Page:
To make matters worse, a farcical situation now exists whereby those who have registered but failed to pay their bill can still apply for a €100 grant - at the same time the Department is cutting payments to lone parents.




    http://www.independent.ie/opinion/co...-31391471.html
    “ We cannot withdraw our cards from the game. Were we as silent and mute as stones, our very passivity would be an act. ”
    — Jean-Paul Sartre

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    Default Re: Irish Water Services Legislation

    The latest proposal strikes me as quite a good compromise.

    It penalises wasters without imposing a regressive water charge on everyone else.

    I would support metering as a way of detecting wasters, but not for calculating a general charge.

    Do people agree?

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    Default Re: Irish Water Services Legislation

    Quote Originally Posted by Richardbouvet View Post
    The latest proposal strikes me as quite a good compromise.

    It penalises wasters without imposing a regressive water charge on everyone else.

    I would support metering as a way of detecting wasters, but not for calculating a general charge.

    Do people agree?
    To Hell with Labour and may the lot of them die screaming. Ditto for the rest of the FG/FF gangsters who want to steal Ireland's resources for themselves and their cronies. Is that simple enough for you?

    Regards...jmcc
    Last edited by jmcc; 29-11-2016 at 07:31 PM.

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    Default Re: Irish Water Services Legislation

    So I'm guessing that's a no.

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    Default Re: Irish Water Services Legislation

    Quote Originally Posted by Richardbouvet View Post
    So I'm guessing that's a no.
    Metering! The "technology"? The contracts to install the equipment? The payoffs for shares in a bankrupt company? Some compromises. Do you think that we, the Irish people, should grant mercy or should we destroy the whole lot of them and start again with a more equitable system?

    Regards...jmcc

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    Default Re: Irish Water Services Legislation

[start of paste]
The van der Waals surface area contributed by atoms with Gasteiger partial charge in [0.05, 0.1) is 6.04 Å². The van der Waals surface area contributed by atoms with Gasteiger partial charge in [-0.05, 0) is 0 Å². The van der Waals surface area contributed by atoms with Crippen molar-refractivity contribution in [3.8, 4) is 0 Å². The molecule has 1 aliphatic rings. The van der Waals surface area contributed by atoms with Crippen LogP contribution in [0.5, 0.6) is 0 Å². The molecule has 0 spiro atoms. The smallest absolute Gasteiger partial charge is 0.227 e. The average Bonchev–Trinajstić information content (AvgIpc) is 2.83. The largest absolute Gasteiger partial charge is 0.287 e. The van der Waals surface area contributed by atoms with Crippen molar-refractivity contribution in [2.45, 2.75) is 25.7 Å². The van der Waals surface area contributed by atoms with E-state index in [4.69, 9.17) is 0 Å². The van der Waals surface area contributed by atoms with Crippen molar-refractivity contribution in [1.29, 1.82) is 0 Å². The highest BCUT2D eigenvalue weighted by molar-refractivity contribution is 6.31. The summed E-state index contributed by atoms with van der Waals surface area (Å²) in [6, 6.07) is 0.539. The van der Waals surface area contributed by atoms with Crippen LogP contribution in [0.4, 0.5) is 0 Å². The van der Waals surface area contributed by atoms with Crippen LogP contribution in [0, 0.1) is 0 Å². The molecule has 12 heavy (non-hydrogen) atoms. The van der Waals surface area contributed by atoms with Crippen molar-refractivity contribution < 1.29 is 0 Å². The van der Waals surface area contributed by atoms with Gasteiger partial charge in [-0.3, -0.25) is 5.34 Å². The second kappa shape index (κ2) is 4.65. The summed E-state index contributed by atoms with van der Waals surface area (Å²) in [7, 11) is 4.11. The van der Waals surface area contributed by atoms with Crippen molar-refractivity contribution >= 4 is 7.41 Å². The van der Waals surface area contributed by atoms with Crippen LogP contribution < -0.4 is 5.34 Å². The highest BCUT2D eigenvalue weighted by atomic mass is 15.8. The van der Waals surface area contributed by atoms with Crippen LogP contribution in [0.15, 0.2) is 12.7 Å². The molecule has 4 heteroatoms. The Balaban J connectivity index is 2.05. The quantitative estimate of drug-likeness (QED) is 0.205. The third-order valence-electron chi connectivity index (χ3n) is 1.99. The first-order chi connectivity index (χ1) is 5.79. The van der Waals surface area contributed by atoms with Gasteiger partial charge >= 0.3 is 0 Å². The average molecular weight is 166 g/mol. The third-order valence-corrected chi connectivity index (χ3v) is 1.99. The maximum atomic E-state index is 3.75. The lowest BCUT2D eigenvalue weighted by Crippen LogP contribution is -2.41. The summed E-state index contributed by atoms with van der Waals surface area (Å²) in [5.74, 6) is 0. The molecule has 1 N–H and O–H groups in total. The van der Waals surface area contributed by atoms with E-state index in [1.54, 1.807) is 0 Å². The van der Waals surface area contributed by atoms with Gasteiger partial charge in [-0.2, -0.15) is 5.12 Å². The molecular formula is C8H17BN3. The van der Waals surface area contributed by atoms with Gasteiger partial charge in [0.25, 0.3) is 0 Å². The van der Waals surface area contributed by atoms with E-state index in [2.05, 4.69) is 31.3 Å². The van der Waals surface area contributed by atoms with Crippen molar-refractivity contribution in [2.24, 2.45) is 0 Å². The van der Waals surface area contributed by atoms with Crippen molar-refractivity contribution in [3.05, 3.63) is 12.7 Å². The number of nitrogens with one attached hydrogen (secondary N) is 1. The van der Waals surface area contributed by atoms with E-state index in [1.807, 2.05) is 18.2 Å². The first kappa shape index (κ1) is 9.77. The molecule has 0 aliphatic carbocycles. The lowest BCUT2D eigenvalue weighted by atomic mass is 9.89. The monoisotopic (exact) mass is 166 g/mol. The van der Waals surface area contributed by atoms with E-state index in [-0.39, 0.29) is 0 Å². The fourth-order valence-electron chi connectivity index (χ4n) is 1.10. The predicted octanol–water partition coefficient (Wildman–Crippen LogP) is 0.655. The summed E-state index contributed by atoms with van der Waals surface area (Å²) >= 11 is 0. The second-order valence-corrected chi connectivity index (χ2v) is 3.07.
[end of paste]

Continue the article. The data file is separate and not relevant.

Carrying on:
Quote Originally Posted by Richardbouvet View Post
    The latest proposal strikes me as quite a good compromise.

    It penalises wasters without imposing a regressive water charge on everyone else.

    I would support metering as a way of detecting wasters, but not for calculating a general charge.

    Do people agree?
    The only wasters around here are the politicians who are trying to pull the wool over the eyes of the population.




    .
    Last edited by riposte; 29-11-2016 at 06:35 PM.
    "Politics is the art of looking for trouble, finding it everywhere, misdiagnosing it, and then misapplying the wrong remedies.”

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    Default Re: Irish Water Services Legislation

    Quote Originally Posted by Richardbouvet View Post
    The latest proposal strikes me as quite a good compromise.

    It penalises wasters without imposing a regressive water charge on everyone else.

    I would support metering as a way of detecting wasters, but not for calculating a general charge.

    Do people agree?
    The vast amount of water is used for agriculture and industry, not domestic use.

    These proposals are the thin edge of the wedge.

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    Default Re: Irish Water Services Legislation

    Quote Originally Posted by Saoirse go Deo View Post
    The vast amount of water is used for agriculture and industry, not domestic use.

    These proposals are the thin edge of the wedge.
    I can't speak for all rural areas but I know at home most people are on a group water scheme... Which already have metering for the past ten years. It's very affordable and most non farming houses will never go over their allowance.
    If people who already pay for water on group water scheme's are going to end up paying on the double for water it won't go down well.